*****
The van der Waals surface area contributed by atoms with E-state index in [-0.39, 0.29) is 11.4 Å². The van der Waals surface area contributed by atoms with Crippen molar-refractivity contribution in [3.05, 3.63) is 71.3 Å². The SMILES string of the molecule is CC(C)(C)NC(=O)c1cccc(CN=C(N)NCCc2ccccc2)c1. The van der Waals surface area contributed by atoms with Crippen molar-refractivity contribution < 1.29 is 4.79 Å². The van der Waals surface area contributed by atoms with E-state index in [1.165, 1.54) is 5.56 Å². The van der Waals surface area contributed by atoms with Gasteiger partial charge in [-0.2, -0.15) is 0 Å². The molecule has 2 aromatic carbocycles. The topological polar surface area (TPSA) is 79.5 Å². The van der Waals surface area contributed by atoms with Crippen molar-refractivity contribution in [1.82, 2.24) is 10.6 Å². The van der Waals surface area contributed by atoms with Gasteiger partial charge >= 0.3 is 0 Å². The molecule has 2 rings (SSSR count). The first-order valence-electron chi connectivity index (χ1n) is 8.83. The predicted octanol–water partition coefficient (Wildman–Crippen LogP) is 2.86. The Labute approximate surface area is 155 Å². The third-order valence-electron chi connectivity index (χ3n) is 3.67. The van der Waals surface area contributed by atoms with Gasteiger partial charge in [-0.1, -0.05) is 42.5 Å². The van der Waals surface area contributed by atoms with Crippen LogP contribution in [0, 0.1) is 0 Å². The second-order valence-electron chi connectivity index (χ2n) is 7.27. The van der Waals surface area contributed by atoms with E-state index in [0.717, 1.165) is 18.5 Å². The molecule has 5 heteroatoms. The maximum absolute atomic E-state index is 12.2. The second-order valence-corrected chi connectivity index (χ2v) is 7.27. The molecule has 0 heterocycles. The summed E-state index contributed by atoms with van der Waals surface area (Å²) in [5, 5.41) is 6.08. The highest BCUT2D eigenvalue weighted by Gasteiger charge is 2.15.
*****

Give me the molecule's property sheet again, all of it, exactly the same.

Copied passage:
The van der Waals surface area contributed by atoms with E-state index in [-0.39, 0.29) is 11.4 Å². The van der Waals surface area contributed by atoms with Crippen molar-refractivity contribution in [3.05, 3.63) is 71.3 Å². The SMILES string of the molecule is CC(C)(C)NC(=O)c1cccc(CN=C(N)NCCc2ccccc2)c1. The van der Waals surface area contributed by atoms with Crippen molar-refractivity contribution < 1.29 is 4.79 Å². The van der Waals surface area contributed by atoms with E-state index in [1.165, 1.54) is 5.56 Å². The van der Waals surface area contributed by atoms with Gasteiger partial charge in [-0.2, -0.15) is 0 Å². The molecule has 2 aromatic carbocycles. The topological polar surface area (TPSA) is 79.5 Å². The van der Waals surface area contributed by atoms with Crippen molar-refractivity contribution in [1.82, 2.24) is 10.6 Å². The van der Waals surface area contributed by atoms with Gasteiger partial charge >= 0.3 is 0 Å². The molecule has 2 rings (SSSR count). The first-order valence-electron chi connectivity index (χ1n) is 8.83. The predicted octanol–water partition coefficient (Wildman–Crippen LogP) is 2.86. The Labute approximate surface area is 155 Å². The third-order valence-electron chi connectivity index (χ3n) is 3.67. The van der Waals surface area contributed by atoms with Gasteiger partial charge in [-0.1, -0.05) is 42.5 Å². The van der Waals surface area contributed by atoms with Crippen LogP contribution in [0, 0.1) is 0 Å². The second-order valence-electron chi connectivity index (χ2n) is 7.27. The van der Waals surface area contributed by atoms with E-state index in [0.717, 1.165) is 18.5 Å². The molecule has 5 heteroatoms. The maximum absolute atomic E-state index is 12.2. The second-order valence-corrected chi connectivity index (χ2v) is 7.27. The molecule has 0 heterocycles. The summed E-state index contributed by atoms with van der Waals surface area (Å²) in [5, 5.41) is 6.08. The highest BCUT2D eigenvalue weighted by Gasteiger charge is 2.15.